E-Waste Recycling for the Little Guys?


Even before State-based laws designed to govern the proper handling of used electronics began emerging across the US, many large corporations had made arrangements with collectors, through which they were able to recycle large numbers of obsolete equipment. But few easy, cost-efficient options exist for small and medium-sized businesses that want to recycle their smaller quantities of electronics. In fact, most small business owners are likely stockpiling computers and peripherals in garages or basements as we speak, waiting for word of the next e-waste collection event in their communities.
But a new e-waste recycling option has emerged for small and medium business located in Northern California. Give Something Back, a seller of office supplies, has launched an e-waste take-back program for its customers. Give Something Back is certified by Bay Area Green Business Program as well as B Corporation and donates a portion of its profits to charity. It also operates its business without retail stores, using thirty distribution centers around the country to ship orders to businesses.

Give Something Back customers in the Bay Area and Sacramento region can now unload their e-waste by having Give Something Back delivery drivers take the goods with them, next time an order is delivered. It’s free to the customers, and Give Something Back is able its cover its costs to offer the program (linked to administering the program and the extra work that its drivers must perform to collect the goods) by collecting a small percentage of the value that the electronics collector earns from the e-waste buyers. Plus, the program cuts down on transportation costs and fuel consumption, since it leverages the use of delivery trucks that would otherwise be returning to their distribution centers without any load.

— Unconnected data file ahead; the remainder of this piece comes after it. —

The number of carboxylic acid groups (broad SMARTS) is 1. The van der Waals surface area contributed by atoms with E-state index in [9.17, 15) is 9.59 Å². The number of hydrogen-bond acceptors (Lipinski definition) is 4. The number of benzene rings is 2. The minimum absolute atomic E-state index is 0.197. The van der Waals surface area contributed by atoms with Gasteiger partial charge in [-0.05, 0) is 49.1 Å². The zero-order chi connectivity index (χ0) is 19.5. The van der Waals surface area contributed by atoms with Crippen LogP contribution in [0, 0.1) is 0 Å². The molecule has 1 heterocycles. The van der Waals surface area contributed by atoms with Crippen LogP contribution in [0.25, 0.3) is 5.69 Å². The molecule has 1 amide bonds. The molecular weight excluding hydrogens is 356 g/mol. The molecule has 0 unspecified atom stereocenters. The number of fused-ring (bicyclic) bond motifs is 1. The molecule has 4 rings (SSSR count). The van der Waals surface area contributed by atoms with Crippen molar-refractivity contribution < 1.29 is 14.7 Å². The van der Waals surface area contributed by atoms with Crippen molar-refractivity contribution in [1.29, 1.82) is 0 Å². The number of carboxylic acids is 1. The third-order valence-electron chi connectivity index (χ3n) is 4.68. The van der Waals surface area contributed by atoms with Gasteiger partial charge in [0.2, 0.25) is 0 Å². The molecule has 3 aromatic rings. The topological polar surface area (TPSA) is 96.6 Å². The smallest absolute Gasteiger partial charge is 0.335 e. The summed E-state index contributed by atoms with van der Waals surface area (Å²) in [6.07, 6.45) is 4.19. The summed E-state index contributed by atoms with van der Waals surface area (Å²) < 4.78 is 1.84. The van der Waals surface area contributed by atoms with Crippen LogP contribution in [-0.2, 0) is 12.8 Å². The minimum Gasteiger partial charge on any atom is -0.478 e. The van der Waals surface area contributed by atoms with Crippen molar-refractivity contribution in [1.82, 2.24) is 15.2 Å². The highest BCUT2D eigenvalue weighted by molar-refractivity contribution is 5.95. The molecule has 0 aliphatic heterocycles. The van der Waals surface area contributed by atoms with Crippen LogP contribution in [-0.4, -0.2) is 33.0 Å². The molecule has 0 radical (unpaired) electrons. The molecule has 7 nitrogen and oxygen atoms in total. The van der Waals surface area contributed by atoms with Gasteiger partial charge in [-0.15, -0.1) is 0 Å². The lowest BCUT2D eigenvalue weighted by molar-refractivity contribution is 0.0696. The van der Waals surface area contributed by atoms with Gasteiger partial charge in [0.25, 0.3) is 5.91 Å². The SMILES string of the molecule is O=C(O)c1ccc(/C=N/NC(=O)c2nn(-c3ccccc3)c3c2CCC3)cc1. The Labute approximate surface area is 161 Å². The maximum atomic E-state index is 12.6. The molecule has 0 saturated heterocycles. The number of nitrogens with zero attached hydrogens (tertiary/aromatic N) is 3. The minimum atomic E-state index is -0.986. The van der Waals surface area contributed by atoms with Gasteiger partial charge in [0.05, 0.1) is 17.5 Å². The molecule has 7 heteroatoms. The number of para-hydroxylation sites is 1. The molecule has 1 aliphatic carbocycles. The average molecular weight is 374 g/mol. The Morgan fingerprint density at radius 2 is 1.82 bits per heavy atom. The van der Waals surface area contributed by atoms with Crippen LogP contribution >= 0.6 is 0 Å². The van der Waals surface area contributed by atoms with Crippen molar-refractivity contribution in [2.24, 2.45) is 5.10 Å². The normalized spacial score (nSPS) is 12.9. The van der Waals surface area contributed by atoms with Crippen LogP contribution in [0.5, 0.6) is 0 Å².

“The program caters to small and medium-sized businesses that do not have existing contracts with an e-waste collector, and it helps saves [these businesses] from having to navigate through the complex and time-consuming process of managing their own e-waste collection,” says Stephanie Schlecht, Give Something Back’s director of sustainability.
If you’re in Northern California and want to learn more about the program and find out if you are eligible to participate (based on your zip code) visiting the program’s web page. Give Something Back partnered with Sims Recycling Solutions, a California-certified e-waste collector. It will collect CRT televisions and monitors, printers, scanners, cell phones, laptops, LCD monitors and DVD players.
Another option for businesses in NorCal is GreenCitizen, which provides pick-up as well as data wiping services for $30 per unit.
Because California has such progressive laws around collecting and handling e-waste, it’s no wonder that these services are cropping up in the Golden State. But there must be some other good e-waste collection services for small and medium-sized businesses out there in 3P land, right? Let me know in the comments section.
(One other nifty program that Give Something Back recently launched is worth a mention. In its cardboard box take-back program, its drivers pick up used cardboard boxes from customers in Sacramento and most cities in the Bay Area and reuse them for customer orders.)

Freelance writer Mary Catherine O'Connor finds that a growing number of companies are proving the ways that they can make good financially, socially and environmentally (as the triple bottom line theory suggests).With that in mind, she contributes to Triple Pundit, as well as to Earth2Tech and other pubs focused on sustainability. She also writes The Good Route, an Outside Magazine blog that addresses the intersection of sustainability and the active/outdoor life.To find out more, or to reach her, go to www.mcoconnor.com.

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